Ἰστέον δέ, ὅτι ὁ μὲν Ἀριστοτέλης αἴτιον λέγει τῆς εἰς ὕδωρ μεταβολῆς τὴν ψύξιν μόνον· Θεόφραστος δὲ οὐ μόνον τὴν ψύξιν αἰτίαν φησὶ τῆς τοῦ ὕδατος γενέσεως, ἀλλὰ καὶ τὴν πίλησιν. ἰδοὺ γὰρ ἐν Αἰθιοπίᾳ μὴ οὔσης ψύξεως ὅμως ὑετὸς κατάγεται διὰ τὴν πίλησιν· φησὶ γὰρ ὄρη εἶναι ἐκεῖσε ὑψηλότατα, εἰς ἃ τὰ νέφη προσπταίουσι, καὶ εἶθ’ οὕτως καταρρήγνυται διὰ τὴν γινομένην πίλησιν. ἀλλὰ μὴν καὶ ἐπὶ τῶν λεβήτων ὑγρότης, φησίν, ἀντικαταρρεῖ, ἔτι δὲ καὶ ἐπὶ τῶν θόλων τῶν λουτρῶν μὴ παρούσης ψύξεως, διὰ τὴν πίλησιν δηλονότι τούτου γινομένου.
(Olympiodorus, In Aristotelis Meteorologica 1.9 346b30 (CAG t.12.2 p.80.30-81.1 Stüve)

One should know that Aristotle says that the cause of the change to water is the cooling only; but Theophrastus says that not only cooling is the cause of the coming-to-be of the water, but also compression. For consider; there is no cooling in Ethiopia, but nevertheless rain falls because of compression. For he says that there are very high mountains there, against which the clouds strike, and then in this way rain bursts out because of the compression that takes place. Moreover, in the case of cauldrons too moisture, he says, runs down again, and also in the case of the domed rooms in baths, where there is no cooling, this clearly coming about because of the compression. (tr. William W. Fortenbaugh, Pamela M. Huby and/or Robert W. Sharples)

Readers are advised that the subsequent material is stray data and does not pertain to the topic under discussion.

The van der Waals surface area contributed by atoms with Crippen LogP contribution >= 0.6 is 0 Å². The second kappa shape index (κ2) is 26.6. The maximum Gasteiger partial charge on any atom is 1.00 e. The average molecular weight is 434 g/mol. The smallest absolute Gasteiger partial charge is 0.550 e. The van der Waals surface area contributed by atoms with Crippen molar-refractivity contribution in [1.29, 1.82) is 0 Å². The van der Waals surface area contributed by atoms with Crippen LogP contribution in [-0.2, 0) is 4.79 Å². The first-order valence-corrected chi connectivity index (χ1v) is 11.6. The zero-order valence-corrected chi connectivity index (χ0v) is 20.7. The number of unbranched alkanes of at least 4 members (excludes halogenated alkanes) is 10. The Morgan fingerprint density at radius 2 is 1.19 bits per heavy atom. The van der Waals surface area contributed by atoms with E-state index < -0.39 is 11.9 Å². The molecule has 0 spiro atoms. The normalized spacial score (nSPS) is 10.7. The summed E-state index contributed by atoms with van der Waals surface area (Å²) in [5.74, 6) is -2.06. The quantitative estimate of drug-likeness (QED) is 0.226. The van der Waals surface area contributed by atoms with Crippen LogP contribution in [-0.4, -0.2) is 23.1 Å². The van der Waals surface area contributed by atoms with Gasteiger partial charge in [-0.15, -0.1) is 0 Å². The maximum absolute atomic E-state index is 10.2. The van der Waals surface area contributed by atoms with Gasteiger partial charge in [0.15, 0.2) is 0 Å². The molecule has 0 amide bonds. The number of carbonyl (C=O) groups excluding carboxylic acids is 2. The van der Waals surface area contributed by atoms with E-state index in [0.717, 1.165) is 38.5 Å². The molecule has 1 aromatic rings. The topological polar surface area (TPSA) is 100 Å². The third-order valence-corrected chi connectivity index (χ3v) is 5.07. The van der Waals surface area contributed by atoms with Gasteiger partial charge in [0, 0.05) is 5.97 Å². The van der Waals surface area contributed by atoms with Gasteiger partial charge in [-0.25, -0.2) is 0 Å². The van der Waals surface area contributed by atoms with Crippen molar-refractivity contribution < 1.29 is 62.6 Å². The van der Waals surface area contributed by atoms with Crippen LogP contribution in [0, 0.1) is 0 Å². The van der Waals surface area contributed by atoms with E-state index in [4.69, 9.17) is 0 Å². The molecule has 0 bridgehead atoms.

Ὁ δὲ ἄκαιρος τοιοῦτός τις, οἷος ἀσχολουμένῳ προσελθὼν ἀνακοινοῦσθαι. καὶ πρὸς τὴν αὑτοῦ ἐρωμένην κωμάζειν πυρέττουσαν. καὶ δίκην ὠφληκότα ἐγγύης προσελθὼν κελεῦσαι αὑτὸν ἀναδέξασθαι. καὶ μαρτυρήσων παρεῖναι τοῦ πράγματος ἤδη κεκριμένου. καὶ κεκλημένος εἰς γάμους τοῦ γυναικείου γένους κατηγορεῖν. καὶ ἐκ μακρᾶς ὁδοῦ ἥκοντα ἄρτι παρακαλεῖν εἰς περίπατον.
(Theophrastus, Char. 12.1-7)

The man with bad timing is the sort who goes up to someone who is busy and asks his advice. He sings love songs to his girlfriend when she has a fever. He goes up to a man who has just had to forfeit a security deposit in court and asks him to stand bail for him. He shows up to give testimony after the case has already been decided. If he’s a guest at a wedding, he launches into a tirade against women. When a man has just returned from a long journey, he invites him to go for a walk. (tr. Jeffrey Rusten)